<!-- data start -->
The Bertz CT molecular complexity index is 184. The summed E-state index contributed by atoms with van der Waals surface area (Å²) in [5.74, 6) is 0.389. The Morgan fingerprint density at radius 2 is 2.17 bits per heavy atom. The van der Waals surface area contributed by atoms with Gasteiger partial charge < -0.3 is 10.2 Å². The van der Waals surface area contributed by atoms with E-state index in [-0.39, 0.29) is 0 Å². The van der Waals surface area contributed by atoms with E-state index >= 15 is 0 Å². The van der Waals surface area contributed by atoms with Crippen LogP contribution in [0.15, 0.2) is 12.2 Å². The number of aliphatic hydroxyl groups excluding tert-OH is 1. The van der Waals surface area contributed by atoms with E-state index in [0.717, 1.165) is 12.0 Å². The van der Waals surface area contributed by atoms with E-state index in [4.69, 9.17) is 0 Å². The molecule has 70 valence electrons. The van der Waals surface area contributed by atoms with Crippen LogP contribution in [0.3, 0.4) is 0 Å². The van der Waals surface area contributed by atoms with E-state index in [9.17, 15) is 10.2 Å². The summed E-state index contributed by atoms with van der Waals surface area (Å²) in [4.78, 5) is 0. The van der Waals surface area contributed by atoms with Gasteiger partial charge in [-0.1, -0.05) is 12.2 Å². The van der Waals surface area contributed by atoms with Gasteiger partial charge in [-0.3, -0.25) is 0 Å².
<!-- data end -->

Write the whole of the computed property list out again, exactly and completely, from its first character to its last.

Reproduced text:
The Bertz CT molecular complexity index is 184. The summed E-state index contributed by atoms with van der Waals surface area (Å²) in [5.74, 6) is 0.389. The Morgan fingerprint density at radius 2 is 2.17 bits per heavy atom. The van der Waals surface area contributed by atoms with Gasteiger partial charge < -0.3 is 10.2 Å². The van der Waals surface area contributed by atoms with E-state index in [-0.39, 0.29) is 0 Å². The van der Waals surface area contributed by atoms with E-state index >= 15 is 0 Å². The van der Waals surface area contributed by atoms with Crippen LogP contribution in [0.15, 0.2) is 12.2 Å². The number of aliphatic hydroxyl groups excluding tert-OH is 1. The van der Waals surface area contributed by atoms with E-state index in [0.717, 1.165) is 12.0 Å². The van der Waals surface area contributed by atoms with E-state index in [4.69, 9.17) is 0 Å². The molecule has 70 valence electrons. The van der Waals surface area contributed by atoms with Crippen LogP contribution in [0.3, 0.4) is 0 Å². The van der Waals surface area contributed by atoms with E-state index in [9.17, 15) is 10.2 Å². The summed E-state index contributed by atoms with van der Waals surface area (Å²) in [4.78, 5) is 0. The van der Waals surface area contributed by atoms with Gasteiger partial charge in [-0.1, -0.05) is 12.2 Å². The van der Waals surface area contributed by atoms with Gasteiger partial charge in [-0.3, -0.25) is 0 Å².